difficult-question-s

In the ideal world, we would be blessed with only perfect clients who after the first consultation sign off on the highest package, ask no questions, leave us alone and love everything we propose to them. And then we all take off on our unicorns… More likely than not, potential clients show up with a long list of different set of challenges, assumptions, ideas and options around wedding planning.

The biggest mistake any wedding planner can make is to choose to work with a wrong type of client. There is a big difference between a difficult client and a wrong type of client. A client’s input is essential to ensure that you’re giving them what they want, therefore clear communication between a wedding planner and a client is essential right from the start of the professional relationship. The business succeeds when the customer is happy and wants to continue the relationship, and everybody wins when a difficult client is turned into a satisfied customer. The business will suffer is your customers are unhappy, frustrated and efforts to resolve a situation only leads to further frustrations.

Difficult clients

  • Push your limits, and in a long run will make you a better planner
  • Often detail orientated, and their pedantic manner will teach a great deal
  • Will value your professional input, but their will challenge you
  • Will question your process, but once receive feedback will respect your way of working
  • Will not micromanage
  • Will respect your personal time
  • On the day of their wedding will let go and let you take charge of the wedding day

Wrong type of clients

  • Will negotiate you down on everything, your typical ‘beer budget and champaign taste’ scenario. If they cannot afford your services then they are wasting your valuable time.
  • Will question you ability and will make you feel inaduaquate due to their own indesisiveness
  • Will make unrealistic demands
  • Will avoid commitment at all costs
  • Will not provide a clear direction or continuously changes the wedding requirements
  • Brings someone else’s portfolio and asks you to copy it, for less of course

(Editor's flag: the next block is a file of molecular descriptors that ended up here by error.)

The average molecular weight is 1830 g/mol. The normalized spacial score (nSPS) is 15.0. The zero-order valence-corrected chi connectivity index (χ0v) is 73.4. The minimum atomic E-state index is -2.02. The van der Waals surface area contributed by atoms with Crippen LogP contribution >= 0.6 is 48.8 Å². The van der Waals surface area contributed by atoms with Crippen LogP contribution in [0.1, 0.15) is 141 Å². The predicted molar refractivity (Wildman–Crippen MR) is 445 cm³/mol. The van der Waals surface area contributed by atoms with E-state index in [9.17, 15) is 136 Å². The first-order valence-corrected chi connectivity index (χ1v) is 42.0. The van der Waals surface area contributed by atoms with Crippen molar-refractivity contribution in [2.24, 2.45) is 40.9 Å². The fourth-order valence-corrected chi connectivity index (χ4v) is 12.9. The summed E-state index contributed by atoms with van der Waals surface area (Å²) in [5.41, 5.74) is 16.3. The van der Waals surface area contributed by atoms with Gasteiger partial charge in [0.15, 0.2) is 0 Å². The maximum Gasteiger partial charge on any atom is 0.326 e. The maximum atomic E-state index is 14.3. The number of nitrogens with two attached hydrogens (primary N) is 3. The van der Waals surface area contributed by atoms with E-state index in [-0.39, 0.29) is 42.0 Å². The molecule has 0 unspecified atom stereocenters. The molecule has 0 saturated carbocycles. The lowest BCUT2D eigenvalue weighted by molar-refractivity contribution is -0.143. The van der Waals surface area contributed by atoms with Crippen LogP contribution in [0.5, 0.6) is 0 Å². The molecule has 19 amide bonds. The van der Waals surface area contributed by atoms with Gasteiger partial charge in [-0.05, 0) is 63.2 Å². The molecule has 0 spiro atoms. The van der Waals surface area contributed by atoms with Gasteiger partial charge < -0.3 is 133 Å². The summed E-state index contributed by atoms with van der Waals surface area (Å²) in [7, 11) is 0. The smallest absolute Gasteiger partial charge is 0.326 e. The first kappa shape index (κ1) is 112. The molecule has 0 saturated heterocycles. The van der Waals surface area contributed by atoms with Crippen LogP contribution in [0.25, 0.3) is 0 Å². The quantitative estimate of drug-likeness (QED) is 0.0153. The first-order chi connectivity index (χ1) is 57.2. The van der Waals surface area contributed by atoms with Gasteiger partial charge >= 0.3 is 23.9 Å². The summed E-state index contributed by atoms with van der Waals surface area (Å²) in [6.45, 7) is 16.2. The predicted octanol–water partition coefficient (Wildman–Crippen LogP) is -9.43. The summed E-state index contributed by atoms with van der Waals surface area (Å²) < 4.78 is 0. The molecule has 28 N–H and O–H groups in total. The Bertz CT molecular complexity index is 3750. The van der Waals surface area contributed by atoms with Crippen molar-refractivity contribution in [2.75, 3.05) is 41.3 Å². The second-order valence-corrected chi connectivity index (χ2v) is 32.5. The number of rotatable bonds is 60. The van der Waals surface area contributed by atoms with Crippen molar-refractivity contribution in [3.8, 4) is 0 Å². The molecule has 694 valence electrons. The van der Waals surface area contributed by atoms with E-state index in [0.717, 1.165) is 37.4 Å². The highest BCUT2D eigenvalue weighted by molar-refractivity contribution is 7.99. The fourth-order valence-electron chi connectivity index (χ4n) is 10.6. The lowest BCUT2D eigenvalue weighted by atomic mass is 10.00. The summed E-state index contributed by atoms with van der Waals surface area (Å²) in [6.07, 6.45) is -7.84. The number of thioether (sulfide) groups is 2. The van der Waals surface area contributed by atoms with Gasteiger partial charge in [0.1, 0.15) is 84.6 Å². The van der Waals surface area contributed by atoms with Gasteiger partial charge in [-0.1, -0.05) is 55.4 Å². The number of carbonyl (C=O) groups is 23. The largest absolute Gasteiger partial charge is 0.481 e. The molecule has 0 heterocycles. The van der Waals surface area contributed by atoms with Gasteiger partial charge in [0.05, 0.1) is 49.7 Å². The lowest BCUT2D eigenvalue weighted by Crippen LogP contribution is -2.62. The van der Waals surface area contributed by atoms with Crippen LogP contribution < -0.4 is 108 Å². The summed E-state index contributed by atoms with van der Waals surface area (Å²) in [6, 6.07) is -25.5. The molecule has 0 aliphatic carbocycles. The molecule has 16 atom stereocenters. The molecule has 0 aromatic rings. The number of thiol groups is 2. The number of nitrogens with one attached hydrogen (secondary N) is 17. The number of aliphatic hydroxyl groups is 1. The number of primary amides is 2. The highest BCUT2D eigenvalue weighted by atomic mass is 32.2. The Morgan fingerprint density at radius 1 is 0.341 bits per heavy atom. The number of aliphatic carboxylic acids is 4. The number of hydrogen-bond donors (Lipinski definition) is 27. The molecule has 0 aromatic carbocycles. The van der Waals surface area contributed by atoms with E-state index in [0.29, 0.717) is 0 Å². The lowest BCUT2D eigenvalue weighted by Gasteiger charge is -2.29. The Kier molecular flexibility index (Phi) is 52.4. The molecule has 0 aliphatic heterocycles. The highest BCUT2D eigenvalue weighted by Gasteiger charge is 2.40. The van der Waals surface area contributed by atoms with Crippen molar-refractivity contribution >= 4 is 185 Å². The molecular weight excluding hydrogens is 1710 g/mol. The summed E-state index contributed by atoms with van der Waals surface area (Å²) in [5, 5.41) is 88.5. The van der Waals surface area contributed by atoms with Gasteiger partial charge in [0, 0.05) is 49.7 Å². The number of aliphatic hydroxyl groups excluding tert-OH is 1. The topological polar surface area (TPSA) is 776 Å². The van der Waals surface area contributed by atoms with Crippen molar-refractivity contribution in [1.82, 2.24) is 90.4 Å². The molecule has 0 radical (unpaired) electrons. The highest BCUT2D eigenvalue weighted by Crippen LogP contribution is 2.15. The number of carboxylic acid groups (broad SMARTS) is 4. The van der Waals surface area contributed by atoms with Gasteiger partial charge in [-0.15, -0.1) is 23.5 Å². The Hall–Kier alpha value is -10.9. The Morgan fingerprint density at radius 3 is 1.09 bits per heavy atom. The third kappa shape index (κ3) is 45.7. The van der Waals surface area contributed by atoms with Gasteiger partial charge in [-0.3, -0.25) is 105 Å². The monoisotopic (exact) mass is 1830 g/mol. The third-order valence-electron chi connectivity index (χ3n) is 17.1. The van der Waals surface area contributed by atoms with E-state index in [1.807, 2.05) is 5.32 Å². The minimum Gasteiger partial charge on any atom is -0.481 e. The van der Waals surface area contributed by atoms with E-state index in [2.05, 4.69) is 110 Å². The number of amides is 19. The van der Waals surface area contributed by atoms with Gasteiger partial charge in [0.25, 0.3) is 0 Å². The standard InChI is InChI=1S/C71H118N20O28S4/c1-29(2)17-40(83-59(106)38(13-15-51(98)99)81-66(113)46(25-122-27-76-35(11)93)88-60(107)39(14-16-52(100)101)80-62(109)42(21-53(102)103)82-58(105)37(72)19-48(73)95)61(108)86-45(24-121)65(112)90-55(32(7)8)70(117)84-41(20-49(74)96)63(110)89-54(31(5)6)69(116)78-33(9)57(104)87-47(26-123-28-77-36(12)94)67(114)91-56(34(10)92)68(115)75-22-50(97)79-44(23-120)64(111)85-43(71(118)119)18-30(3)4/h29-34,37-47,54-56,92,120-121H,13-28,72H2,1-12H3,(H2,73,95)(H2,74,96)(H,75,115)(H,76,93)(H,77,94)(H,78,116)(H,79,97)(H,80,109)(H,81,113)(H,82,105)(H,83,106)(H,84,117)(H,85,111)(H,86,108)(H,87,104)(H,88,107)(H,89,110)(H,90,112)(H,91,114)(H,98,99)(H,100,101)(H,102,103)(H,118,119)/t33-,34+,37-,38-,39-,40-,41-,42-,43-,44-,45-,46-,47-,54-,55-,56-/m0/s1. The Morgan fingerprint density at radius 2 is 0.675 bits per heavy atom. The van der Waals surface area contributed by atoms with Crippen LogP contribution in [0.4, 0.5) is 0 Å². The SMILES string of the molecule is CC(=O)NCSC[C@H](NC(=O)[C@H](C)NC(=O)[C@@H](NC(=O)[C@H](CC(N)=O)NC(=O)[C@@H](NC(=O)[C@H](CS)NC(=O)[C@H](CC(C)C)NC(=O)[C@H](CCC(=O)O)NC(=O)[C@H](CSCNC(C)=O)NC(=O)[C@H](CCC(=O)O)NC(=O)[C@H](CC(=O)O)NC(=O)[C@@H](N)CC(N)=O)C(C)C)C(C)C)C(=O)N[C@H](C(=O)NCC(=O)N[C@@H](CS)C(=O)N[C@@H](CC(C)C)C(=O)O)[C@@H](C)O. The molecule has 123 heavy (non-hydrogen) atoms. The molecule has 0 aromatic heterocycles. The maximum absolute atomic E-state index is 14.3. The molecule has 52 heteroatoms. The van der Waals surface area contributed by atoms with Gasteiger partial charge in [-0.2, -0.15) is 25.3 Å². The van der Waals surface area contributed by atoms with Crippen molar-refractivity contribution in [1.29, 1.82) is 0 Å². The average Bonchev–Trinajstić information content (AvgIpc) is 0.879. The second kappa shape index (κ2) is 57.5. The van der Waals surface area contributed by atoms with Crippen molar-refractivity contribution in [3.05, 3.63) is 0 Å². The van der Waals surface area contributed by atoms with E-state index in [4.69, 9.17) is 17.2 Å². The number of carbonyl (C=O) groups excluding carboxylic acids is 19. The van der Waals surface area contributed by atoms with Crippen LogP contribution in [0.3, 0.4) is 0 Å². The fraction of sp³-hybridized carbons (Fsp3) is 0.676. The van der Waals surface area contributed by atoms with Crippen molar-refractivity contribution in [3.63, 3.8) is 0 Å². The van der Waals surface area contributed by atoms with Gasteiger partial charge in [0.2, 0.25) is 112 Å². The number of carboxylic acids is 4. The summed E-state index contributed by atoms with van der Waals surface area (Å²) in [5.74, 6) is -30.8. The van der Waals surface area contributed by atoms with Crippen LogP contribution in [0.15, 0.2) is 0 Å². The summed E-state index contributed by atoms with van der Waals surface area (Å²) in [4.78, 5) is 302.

• Will not respect your process and will micromanage the entire wedding process
  • Will not respect your personal time
  • On the day of the wedding will try to micromanage every aspect, and will not let you do your job causing stress and ultimately a stressful wedding day for everyone involved

If you happen to come across a wrong client, here are a few tactics you can try:

  • Take control of the situation and stress your services, process and other relevant information pertaining to wedding planning
  • Avoid getting sucked into anything that falls outside of your wedding planning duties and responsibilities
  • Set up and maintain strict boundaries. Wedding planning is not a life and death situation and any ’emergency’ can wait until office hours
  • Respect and trust are earned, so earn it by delivering on everything you promise to deliver
  • If you feel the client is micromanaging then have a frank conversation and address their fears and concerns. Once you understand why your client is concerned you will be able

At the early stages of the wedding planning process the aim is to turn a wrong type of a client into a difficult client, and then into an ideal clients. To do this requires patience, dedication, firm and consistant service delivery. However, sometimes a wrong type of client is just a wrong type of client and there is nothing you can do to change it. Set time frames and milestones if they still don’t commit or adapt their expectations then do not waste your precious time on someone who will never value your worth. Wedding planning is highly personal and therefore you will not be able to work with every single client. A wrong client for me could be someone else’s ideal client and vice versa. One way to establish if the client is right for you is to have a clear definition of your services, processes and well tuned communication strategy.

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Eve
Eve
http://www.evepoplett.com

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